Sukulwenkosi Dube-Matutu, Gwanda Correspondent
THE Matabeleland South Veterinary Services Department has shot and burnt 18 beasts belonging to a Beitbridge farmer as part of efforts to contain a foot and mouth outbreak that was recently recorded in the area.
In an interview the provincial veterinary officer, Dr Enart Mdlongwa said they were forced to shoot and burn the animals after their owner illegally moved them from an infected place to a safe place.
He said investigations were still underway as there were more suspected cases.
“We recorded a foot and mouth outbreak in Beitbridge end of August. Nine animals were found with clinical signs of foot and mouth. The cases were recorded at Penemene and Jogo dip tanks and we moved to quarantine the places, re-vaccinated surrounding dip tanks and banned movement of cattle in order to contain the disease and stop it from spreading to other areas.
“However, a farmer used a police clearance and moved 18 heifers from an infected area to Zhobe Farm which was a clean area. We received a report about this illegal act and made a follow up and we found the animals.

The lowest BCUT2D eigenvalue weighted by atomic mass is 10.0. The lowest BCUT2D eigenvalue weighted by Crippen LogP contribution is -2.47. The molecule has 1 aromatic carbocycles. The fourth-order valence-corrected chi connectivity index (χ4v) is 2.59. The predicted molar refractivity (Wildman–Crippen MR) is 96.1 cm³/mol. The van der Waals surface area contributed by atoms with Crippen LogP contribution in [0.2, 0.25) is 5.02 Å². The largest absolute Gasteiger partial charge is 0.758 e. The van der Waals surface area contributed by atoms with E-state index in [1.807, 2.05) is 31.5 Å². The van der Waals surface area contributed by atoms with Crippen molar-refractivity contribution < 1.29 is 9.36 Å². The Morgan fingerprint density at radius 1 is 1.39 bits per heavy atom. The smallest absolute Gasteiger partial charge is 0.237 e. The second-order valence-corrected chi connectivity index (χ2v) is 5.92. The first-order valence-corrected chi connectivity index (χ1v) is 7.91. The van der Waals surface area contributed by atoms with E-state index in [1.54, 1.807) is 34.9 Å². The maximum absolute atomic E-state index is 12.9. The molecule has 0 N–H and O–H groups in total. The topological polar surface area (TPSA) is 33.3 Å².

We acquired a destruction order and we shot and burnt the 18 cattle last week on Sunday in order to avoid further infections which is in line with the Animals Act Chapter 19:01 Section 7 (2 and 3). The owner of the cattle was also served with a disposal order. We fear that these cattle that were moved could have infected others and at the moment we are conducting investigations,” he said.
Dr Mdlongwa said they had since quarantined Zhobe Farm and are waiting for results of the blood samples of the animals that were destroyed.
He raised a concern over cases of illegal movement of cattle which were rampant in the province.
He said for all movements of cattle, one should have a veterinary animal movement permit and a police clearance.
Dr Mdlongwa urged farmers to adhere to the requirements as they were meant to protect their animals.
“The procedure is that for any movement of cattle one should have an animal movement permit and a police clearance. As the Department of Veterinary Services we are the custodians of the animals and we issue these permits knowing when and if it’s safe for cattle to be moved or which areas are infected.
“The police clearance serves to confirm whether the cattle intending to be moved are stolen or not. However, some farmers just obtain the police clearance and use it to move their cattle which is illegal. We urge farmers to obtain a movement permit before the police clearance because it ends up defeating our cause of fighting the spread of diseases,” he said.
Dr Mdlongwa said they have tried to engage the police over the matter to ensure people are not given a police clearance if they don’t have an animal movement permit but without luck.